Longing , Loss & Love This Holiday Season
The excitement of presents and Christmas is all wrapped up. The activities checked off the list. As the excitement fades, its very likely that the big feelings will rise! This holiday season has been like none other. The familiar traditions and gathering with family will not looked the same. As parents and adults, its likely we are feeling all kinds of feels about this. At this point, many months of pivoting, adapting and juggling all the balls leaves us feeling fatigued, lonely, irritable and a whole host of other roller coaster feelings! These are all normal. We are doing this for the first time , and first times are hard! Add parenting children to the global pandemic mix, and it is a whole new level of pivots ,shifts , emotions and needs to meet. If we are feeling all the feels this Holiday season, so are our children.
Many children will be feeling a loss this holiday season. A loss of normalcy. A longing for the people they normally gather with. A desire for things like playdates and going to grandparents’ house. Tradition is a very important binding element for family. This year, many of those traditions will look different or be interrupted, and that ,simply put is just “really sad”.
Often we think of the loss or longing we are feeling as adults, and that of our children and we immediately feel that we “shouldn’t “ be feeling this way. We may go to a place of “ But someone else has it so much worse than I do right now”. That is true, the loss and pain in the world right now is immense. The reality is, your feeling of loss, and your child’s feeling of loss and longing is REAL & VALID. It deserves space to be felt and expressed, no matter what.
So how as parents do we help our children with this loss and feelings this season? How do we help recognize how they may be feeling, all while still trying to make the best of it?
Here are a few steps to help:
- Check in & honour + give names to your own feelings. You may write them out or share them with a trusted person. Acknowledge them, let yourself feel them and just let them be.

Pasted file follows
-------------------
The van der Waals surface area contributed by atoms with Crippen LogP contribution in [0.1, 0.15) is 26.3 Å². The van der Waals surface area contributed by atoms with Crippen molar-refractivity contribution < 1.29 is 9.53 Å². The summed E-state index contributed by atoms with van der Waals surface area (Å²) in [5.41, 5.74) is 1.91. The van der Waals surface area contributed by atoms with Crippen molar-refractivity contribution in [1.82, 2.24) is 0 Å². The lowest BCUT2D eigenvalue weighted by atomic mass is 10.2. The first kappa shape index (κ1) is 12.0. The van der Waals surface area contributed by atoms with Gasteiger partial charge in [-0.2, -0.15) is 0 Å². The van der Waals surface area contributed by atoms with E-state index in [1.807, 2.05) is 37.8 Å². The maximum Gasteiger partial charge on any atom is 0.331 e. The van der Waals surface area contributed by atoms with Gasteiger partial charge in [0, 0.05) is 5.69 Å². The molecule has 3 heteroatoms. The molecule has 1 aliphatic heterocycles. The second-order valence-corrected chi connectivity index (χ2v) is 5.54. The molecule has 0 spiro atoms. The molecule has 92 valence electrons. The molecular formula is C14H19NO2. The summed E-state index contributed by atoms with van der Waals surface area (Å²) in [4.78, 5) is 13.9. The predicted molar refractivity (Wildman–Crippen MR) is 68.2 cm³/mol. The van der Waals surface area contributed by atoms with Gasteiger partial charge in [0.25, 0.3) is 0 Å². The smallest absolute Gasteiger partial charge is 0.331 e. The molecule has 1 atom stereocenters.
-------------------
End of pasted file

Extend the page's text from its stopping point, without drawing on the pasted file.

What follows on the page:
- Watch for cues that your child may be missing something. They may express it verbally or appear be more withdrawn , or be acting out. When you notice this, make space to connect. You may say something like “ I noticed you seem a little down and quiet, I know it’s tough this holiday season with everything being so different” . Behaviour is always communication.
- Try to avoid talking your children out of their feelings and quickly trying to make it better to cheer them up. Often when children (or humans in general) express a feeling, we instantly want to make it better. This comes from our own discomfort with the feeling. Instead, we encourage you to hear the feeling, help give it a name and validate the feeling. That sounds something like this:
Child : “ I don’t like this Christmas, we don’t get to do ANY of the fun things”
Adults: “ I hear ya, this is so hard”
Child: “ Ya it is the worst, I hate it, I just want a normal Christmas”
Adult: “ It’s so frustrating that we can’t do the things we love to do this year! You are right, nothing feels quite normal at all”
An approach like this allows the child to be heard, validated, and often the big feelings , when shared simply pass.
This is a hard season. All while honouring the hard parts, we can still let simple JOY in. Focus on the basics, slow down, experience nature and slow mornings at home. Break out the board games or the puzzles, watch all the movies, take in the Christmas lights. Light and dark exist together and this holiday season is bound to have a mix of both. There will be magic and there will be mess – may we feel and honour it all. There is no RIGHT or PERFECT way to be during this season. May we also be gentle with ourselves as parents and each other as we navigate these trying times.
Here at Growing Roots Therapy, we are here to support you with the mental health and counselling services for your children and family. We specialize in play therapy and counselling for children and youth in Winnipeg, Manitoba.